After EVT of the petroclival region DAVFs, the associated sinus might experience subsequent thrombosis. For instance, in Barnwell et al.'s study, one patient developed extensive thrombosis of the ipsilateral transverse-sigmoid sinus and the jugular bulb 1 week after the embolization .
At the petroclival region, there are many dangerous anastomoses. Therefore, before TAE, careful preoperative evaluation of the super-selective angiogram is necessary to identify potential collaterals to the ICA and the VA. Migration embolization of the ICA and the VA should be avoided .
In petroclival region DAVFs, if EVT can be performed successfully, a satisfactory outcome is anticipated [15, 33]. However, only a certain proportion of the patients could be successfully treated with EVT. For instance, in Ng et al.'s study, only 4 of the 14 patients (22%) underwent successful TAE and TVE without adjunctive surgery . Compared with TAE, TVE can result in higher cure rate. In Barnwell et al.'s report, 5 of the 6 patients received successful TVE .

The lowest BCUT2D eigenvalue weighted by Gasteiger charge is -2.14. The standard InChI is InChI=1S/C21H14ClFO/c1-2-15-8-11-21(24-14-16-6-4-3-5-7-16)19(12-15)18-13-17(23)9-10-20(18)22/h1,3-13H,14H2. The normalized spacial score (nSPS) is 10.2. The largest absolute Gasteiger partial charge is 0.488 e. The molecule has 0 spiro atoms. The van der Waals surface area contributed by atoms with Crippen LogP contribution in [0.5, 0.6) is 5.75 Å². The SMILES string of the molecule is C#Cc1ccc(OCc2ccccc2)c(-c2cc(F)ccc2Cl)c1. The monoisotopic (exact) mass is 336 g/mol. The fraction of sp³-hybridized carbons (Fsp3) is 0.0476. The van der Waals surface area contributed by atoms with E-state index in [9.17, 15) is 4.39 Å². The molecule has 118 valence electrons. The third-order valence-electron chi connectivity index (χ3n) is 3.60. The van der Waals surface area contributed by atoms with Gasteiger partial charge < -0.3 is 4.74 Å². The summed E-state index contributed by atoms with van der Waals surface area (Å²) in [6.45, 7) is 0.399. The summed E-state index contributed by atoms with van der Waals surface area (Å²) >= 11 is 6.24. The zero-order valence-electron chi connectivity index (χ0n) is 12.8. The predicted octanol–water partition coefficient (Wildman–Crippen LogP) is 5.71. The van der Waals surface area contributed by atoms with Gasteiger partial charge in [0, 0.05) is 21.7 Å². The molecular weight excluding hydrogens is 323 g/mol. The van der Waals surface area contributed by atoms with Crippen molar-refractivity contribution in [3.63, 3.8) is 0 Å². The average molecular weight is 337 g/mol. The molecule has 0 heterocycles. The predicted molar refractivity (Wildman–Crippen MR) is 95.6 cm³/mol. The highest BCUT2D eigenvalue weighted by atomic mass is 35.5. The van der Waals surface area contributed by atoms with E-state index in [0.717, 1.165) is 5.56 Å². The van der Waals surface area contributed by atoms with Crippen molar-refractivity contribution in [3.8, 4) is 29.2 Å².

Petroclival region DAVFs are rare and often have very complex anatomical structures. They can be further divided into the SPS, petrous apex, IPS, upper clival, and upper clival epidural-osseous DAVFs. Most petroclival region DAVFs should be treated due to their high Cognard grades.
Currently, EVT has become the first-line therapeutic option for petroclival region DAVFs. But not all the petroclival region DAVFs could be cured with EVT. When the arterial feeders are large or the DAVF is adjacent to the venous sinus, the success rate may be higher.
In petroclival region DAVFs, if EVT can be performed successfully, satisfactory outcomes can be anticipated. However, there are some inadvertent complications, which include cranial nerve palsy, subsequent sinus thrombosis, and migration embolization of the ICA and the VA.
Informed consent was obtained from all individual participants included in the study.
The authors have declared that no competing interest exists.
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Corresponding author: Jinlu Yu. Department of Neurosurgery, The First Hospital of Jilin University, 1 Xinmin Avenue, Changchun 130021, China. Email: jlyuedu.cn, jinluyucom